Demon Proofreading; Read the Bonus Book

Photo by Val Vesa on Unsplash

After reading any novel, I like to write a short review and then check other reviews either on Amazon or Goodreads. I am not always in agreement but I have never been so far off that I felt a need to change my comments. Demons by Perrin Briar changed my routine. My Kindle download of this novel has a very short story, Demons, that occupies only14% of the download. It is a very quick read that might take fifteen minutes to read. And it is very annoying. Demons is followed by a bonus read, Blood Memory, Book One, the first of a three-novel series. Blood Memory is good and is not at all annoying.

The idea of Demons is good. I agree with all reviewers who wrote the story was too short and they would like to see it more fleshed out. (No pun intended). It is a good story which will cause readers to reflect on schizophrenia. The presentation of Demons is a disaster. I reserved my blue highlighter for incorrect pronouns, grammar mistakes, and vocabulary mistakes. I have a lot of blue highlights. These were not editing mistakes. They were low-level proofreading mistakes. Any spell check/grammar check program would have identified the problem areas. By the time I got to Blood Memory, I felt there was no reason to read further and encounter more unprofessional exposition. For some reason, I continued and I am happy that I did.

Blood Memory describes the efforts of a small group of people to survive the Zombie Apocalypse. The known world did not survive a virus which spread unbelievably quickly but managed to skip our group of survivors because they were on a small yacht. But the yacht can never go home or land anywhere. Eventually, there will be a problem of food, water, fuel, and spare parts for the boat’s engine. The answer is to scavenge from other boats or try to make raids on land where the survivors might find food. The trick is not to become the food.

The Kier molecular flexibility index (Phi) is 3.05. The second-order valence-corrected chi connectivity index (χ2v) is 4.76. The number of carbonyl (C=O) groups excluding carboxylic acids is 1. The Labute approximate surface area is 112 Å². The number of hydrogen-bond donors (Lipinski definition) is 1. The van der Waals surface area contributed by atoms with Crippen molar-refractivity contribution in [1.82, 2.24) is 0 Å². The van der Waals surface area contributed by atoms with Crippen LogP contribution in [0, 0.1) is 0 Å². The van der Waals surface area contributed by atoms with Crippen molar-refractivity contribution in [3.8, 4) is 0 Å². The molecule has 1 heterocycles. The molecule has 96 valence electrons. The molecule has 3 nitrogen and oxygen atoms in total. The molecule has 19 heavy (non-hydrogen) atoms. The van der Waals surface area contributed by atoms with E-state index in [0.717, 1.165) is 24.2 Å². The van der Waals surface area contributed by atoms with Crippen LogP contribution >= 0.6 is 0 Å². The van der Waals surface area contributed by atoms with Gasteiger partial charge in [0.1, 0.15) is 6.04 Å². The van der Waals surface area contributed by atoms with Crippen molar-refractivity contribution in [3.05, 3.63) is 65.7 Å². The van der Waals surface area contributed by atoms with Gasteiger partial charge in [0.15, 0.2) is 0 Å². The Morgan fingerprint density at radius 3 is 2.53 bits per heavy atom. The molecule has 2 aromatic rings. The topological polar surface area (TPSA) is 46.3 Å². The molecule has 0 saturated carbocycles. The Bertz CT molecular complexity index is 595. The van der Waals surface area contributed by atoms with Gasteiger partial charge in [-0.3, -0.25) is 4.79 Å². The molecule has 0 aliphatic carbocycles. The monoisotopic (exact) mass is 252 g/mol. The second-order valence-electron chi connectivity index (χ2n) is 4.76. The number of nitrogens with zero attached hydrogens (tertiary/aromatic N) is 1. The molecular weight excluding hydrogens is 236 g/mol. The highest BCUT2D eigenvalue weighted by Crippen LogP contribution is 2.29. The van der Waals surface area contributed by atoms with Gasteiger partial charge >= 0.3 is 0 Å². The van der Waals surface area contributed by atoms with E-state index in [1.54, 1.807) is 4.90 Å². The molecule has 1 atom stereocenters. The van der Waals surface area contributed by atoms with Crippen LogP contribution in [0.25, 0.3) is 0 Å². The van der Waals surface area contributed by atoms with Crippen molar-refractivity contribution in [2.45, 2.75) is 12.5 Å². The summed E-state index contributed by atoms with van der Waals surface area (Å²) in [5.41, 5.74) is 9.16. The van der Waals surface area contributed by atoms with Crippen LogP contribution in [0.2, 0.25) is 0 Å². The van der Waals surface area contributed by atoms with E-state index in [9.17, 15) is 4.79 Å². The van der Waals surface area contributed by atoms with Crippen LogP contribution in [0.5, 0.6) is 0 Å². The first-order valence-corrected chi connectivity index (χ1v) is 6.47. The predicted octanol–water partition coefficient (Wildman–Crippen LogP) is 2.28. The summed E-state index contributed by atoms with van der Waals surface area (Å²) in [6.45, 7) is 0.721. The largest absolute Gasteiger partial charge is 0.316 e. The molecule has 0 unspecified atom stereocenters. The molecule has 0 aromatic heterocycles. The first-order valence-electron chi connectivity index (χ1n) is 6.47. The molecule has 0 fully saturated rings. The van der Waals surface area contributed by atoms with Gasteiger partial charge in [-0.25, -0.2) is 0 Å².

Relationship action takes place primarily on the yacht before the storm. We find out about the backstories of the six boat residents. They are not family. This part of the story is interesting as it presents individual character backgrounds and describes how they act as a group to solve recurring problems. There is an action element when a scavenging attempt is made on a passing ferry which is “occupied” if you believe the dead can be occupiers. It is in the third element, when the yacht encounters a storm, that the writing becomes very descriptive, good, and worth reading. The first two elements were an entertaining build up. I was amazed by the extremely detailed description of the survivor attempts to deal with mother nature.

If I were rating the novels separately, I would give Blood Memory five Amazon stars for its powerful descriptions. I will read further in the series. The first three books are USD 6.99 in a box set but I will use Kindle Unlimited to read it for free. I would give Demons one Amazon star because I do not believe there was even an attempt to proofread.

I will assign two Amazon stars to this overall presentation as a caution. If an author is going to write something good, as Briar did, why advertise it with something annoying?

 

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